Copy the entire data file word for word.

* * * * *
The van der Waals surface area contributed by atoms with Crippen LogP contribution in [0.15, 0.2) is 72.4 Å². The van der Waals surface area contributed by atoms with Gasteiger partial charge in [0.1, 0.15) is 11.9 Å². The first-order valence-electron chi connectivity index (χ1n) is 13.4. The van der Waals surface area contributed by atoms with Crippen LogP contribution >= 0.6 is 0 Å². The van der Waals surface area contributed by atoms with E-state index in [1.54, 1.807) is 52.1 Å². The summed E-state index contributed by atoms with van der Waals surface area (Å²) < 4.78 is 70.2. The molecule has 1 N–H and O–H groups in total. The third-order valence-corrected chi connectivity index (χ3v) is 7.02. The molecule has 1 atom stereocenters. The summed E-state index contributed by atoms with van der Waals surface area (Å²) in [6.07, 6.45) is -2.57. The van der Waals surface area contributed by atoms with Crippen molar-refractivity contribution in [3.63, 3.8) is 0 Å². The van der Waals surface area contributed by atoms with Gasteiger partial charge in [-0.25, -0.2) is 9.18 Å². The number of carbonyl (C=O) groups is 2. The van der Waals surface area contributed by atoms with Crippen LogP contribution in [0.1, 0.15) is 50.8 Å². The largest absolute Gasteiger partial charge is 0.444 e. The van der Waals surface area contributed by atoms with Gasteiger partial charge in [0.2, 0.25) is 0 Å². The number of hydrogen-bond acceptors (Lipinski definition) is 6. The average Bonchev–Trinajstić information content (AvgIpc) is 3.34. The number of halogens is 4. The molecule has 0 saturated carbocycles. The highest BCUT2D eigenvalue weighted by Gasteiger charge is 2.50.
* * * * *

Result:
The van der Waals surface area contributed by atoms with Crippen LogP contribution in [0.15, 0.2) is 72.4 Å². The van der Waals surface area contributed by atoms with Gasteiger partial charge in [0.1, 0.15) is 11.9 Å². The first-order valence-electron chi connectivity index (χ1n) is 13.4. The van der Waals surface area contributed by atoms with Crippen LogP contribution >= 0.6 is 0 Å². The van der Waals surface area contributed by atoms with E-state index in [1.54, 1.807) is 52.1 Å². The summed E-state index contributed by atoms with van der Waals surface area (Å²) < 4.78 is 70.2. The molecule has 1 N–H and O–H groups in total. The third-order valence-corrected chi connectivity index (χ3v) is 7.02. The molecule has 1 atom stereocenters. The summed E-state index contributed by atoms with van der Waals surface area (Å²) in [6.07, 6.45) is -2.57. The van der Waals surface area contributed by atoms with Crippen molar-refractivity contribution in [3.63, 3.8) is 0 Å². The van der Waals surface area contributed by atoms with Gasteiger partial charge in [-0.25, -0.2) is 9.18 Å². The number of carbonyl (C=O) groups is 2. The van der Waals surface area contributed by atoms with Crippen LogP contribution in [0.1, 0.15) is 50.8 Å². The largest absolute Gasteiger partial charge is 0.444 e. The van der Waals surface area contributed by atoms with Gasteiger partial charge in [0.2, 0.25) is 0 Å². The number of hydrogen-bond acceptors (Lipinski definition) is 6. The average Bonchev–Trinajstić information content (AvgIpc) is 3.34. The number of halogens is 4. The molecule has 0 saturated carbocycles. The highest BCUT2D eigenvalue weighted by Gasteiger charge is 2.50.